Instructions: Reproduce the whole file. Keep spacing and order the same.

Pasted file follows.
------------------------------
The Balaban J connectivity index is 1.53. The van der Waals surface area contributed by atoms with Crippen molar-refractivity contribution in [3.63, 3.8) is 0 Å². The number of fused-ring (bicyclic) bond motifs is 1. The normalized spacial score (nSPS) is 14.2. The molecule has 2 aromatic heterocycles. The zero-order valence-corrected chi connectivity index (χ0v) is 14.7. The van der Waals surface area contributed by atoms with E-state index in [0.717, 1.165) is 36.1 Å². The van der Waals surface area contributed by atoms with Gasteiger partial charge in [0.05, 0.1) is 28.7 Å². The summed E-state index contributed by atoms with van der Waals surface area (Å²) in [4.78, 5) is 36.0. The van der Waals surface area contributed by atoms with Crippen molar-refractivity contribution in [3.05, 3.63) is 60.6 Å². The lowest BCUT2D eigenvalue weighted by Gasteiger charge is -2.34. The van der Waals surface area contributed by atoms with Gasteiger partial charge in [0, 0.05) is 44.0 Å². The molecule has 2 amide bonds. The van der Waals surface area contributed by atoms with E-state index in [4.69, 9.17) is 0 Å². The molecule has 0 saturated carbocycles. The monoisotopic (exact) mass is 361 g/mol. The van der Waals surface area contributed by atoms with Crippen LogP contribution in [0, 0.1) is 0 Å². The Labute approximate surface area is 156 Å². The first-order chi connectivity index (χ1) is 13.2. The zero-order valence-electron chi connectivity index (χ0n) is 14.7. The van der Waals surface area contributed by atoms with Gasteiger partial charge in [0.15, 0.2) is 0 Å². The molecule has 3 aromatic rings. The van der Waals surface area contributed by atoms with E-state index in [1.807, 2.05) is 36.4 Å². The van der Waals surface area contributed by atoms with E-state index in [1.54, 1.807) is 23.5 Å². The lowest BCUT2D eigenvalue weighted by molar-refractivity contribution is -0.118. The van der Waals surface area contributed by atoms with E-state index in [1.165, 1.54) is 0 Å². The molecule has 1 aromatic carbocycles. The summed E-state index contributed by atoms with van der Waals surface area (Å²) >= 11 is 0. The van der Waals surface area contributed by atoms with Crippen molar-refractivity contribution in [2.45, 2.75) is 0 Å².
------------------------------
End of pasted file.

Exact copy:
The Balaban J connectivity index is 1.53. The van der Waals surface area contributed by atoms with Crippen molar-refractivity contribution in [3.63, 3.8) is 0 Å². The number of fused-ring (bicyclic) bond motifs is 1. The normalized spacial score (nSPS) is 14.2. The molecule has 2 aromatic heterocycles. The zero-order valence-corrected chi connectivity index (χ0v) is 14.7. The van der Waals surface area contributed by atoms with E-state index in [0.717, 1.165) is 36.1 Å². The van der Waals surface area contributed by atoms with Gasteiger partial charge in [0.05, 0.1) is 28.7 Å². The summed E-state index contributed by atoms with van der Waals surface area (Å²) in [4.78, 5) is 36.0. The van der Waals surface area contributed by atoms with Crippen molar-refractivity contribution in [3.05, 3.63) is 60.6 Å². The lowest BCUT2D eigenvalue weighted by Gasteiger charge is -2.34. The van der Waals surface area contributed by atoms with Gasteiger partial charge in [0, 0.05) is 44.0 Å². The molecule has 2 amide bonds. The van der Waals surface area contributed by atoms with E-state index in [4.69, 9.17) is 0 Å². The molecule has 0 saturated carbocycles. The monoisotopic (exact) mass is 361 g/mol. The van der Waals surface area contributed by atoms with Crippen LogP contribution in [0, 0.1) is 0 Å². The Labute approximate surface area is 156 Å². The first-order chi connectivity index (χ1) is 13.2. The zero-order valence-electron chi connectivity index (χ0n) is 14.7. The van der Waals surface area contributed by atoms with Gasteiger partial charge in [0.15, 0.2) is 0 Å². The molecule has 3 aromatic rings. The van der Waals surface area contributed by atoms with E-state index in [1.807, 2.05) is 36.4 Å². The van der Waals surface area contributed by atoms with E-state index in [1.54, 1.807) is 23.5 Å². The lowest BCUT2D eigenvalue weighted by molar-refractivity contribution is -0.118. The van der Waals surface area contributed by atoms with E-state index in [1.165, 1.54) is 0 Å². The molecule has 1 aromatic carbocycles. The summed E-state index contributed by atoms with van der Waals surface area (Å²) >= 11 is 0. The van der Waals surface area contributed by atoms with Crippen molar-refractivity contribution in [2.45, 2.75) is 0 Å².